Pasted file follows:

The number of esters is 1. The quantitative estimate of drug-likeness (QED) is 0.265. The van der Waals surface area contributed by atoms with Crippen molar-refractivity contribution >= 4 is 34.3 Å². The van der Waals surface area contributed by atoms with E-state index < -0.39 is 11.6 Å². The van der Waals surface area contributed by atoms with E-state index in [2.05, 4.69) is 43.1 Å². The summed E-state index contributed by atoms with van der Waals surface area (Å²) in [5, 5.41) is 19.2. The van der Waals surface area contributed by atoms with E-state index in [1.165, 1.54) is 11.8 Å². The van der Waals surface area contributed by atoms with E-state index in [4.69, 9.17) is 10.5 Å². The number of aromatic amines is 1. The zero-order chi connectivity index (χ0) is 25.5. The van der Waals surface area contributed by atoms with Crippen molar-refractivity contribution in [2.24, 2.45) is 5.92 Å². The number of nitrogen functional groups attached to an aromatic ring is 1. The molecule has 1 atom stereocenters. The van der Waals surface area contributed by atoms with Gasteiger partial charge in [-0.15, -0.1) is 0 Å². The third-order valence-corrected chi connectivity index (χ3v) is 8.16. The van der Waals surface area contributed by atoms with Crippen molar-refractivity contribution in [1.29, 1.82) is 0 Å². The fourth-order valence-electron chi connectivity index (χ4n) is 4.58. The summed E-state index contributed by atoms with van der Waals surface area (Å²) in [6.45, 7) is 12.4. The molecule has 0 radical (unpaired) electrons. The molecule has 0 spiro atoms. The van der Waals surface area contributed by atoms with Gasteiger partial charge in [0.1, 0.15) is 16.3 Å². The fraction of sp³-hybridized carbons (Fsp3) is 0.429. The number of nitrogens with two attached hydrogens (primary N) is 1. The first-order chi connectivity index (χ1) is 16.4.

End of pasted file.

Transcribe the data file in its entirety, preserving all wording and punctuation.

The number of esters is 1. The quantitative estimate of drug-likeness (QED) is 0.265. The van der Waals surface area contributed by atoms with Crippen molar-refractivity contribution >= 4 is 34.3 Å². The van der Waals surface area contributed by atoms with E-state index < -0.39 is 11.6 Å². The van der Waals surface area contributed by atoms with E-state index in [2.05, 4.69) is 43.1 Å². The summed E-state index contributed by atoms with van der Waals surface area (Å²) in [5, 5.41) is 19.2. The van der Waals surface area contributed by atoms with E-state index in [1.165, 1.54) is 11.8 Å². The van der Waals surface area contributed by atoms with E-state index in [4.69, 9.17) is 10.5 Å². The number of aromatic amines is 1. The zero-order chi connectivity index (χ0) is 25.5. The van der Waals surface area contributed by atoms with Crippen molar-refractivity contribution in [2.24, 2.45) is 5.92 Å². The number of nitrogen functional groups attached to an aromatic ring is 1. The molecule has 1 atom stereocenters. The van der Waals surface area contributed by atoms with Gasteiger partial charge in [-0.15, -0.1) is 0 Å². The third-order valence-corrected chi connectivity index (χ3v) is 8.16. The van der Waals surface area contributed by atoms with Crippen molar-refractivity contribution in [1.29, 1.82) is 0 Å². The fourth-order valence-electron chi connectivity index (χ4n) is 4.58. The summed E-state index contributed by atoms with van der Waals surface area (Å²) in [6.45, 7) is 12.4. The molecule has 0 radical (unpaired) electrons. The molecule has 0 spiro atoms. The van der Waals surface area contributed by atoms with Gasteiger partial charge in [0.1, 0.15) is 16.3 Å². The fraction of sp³-hybridized carbons (Fsp3) is 0.429. The number of nitrogens with two attached hydrogens (primary N) is 1. The first-order chi connectivity index (χ1) is 16.4.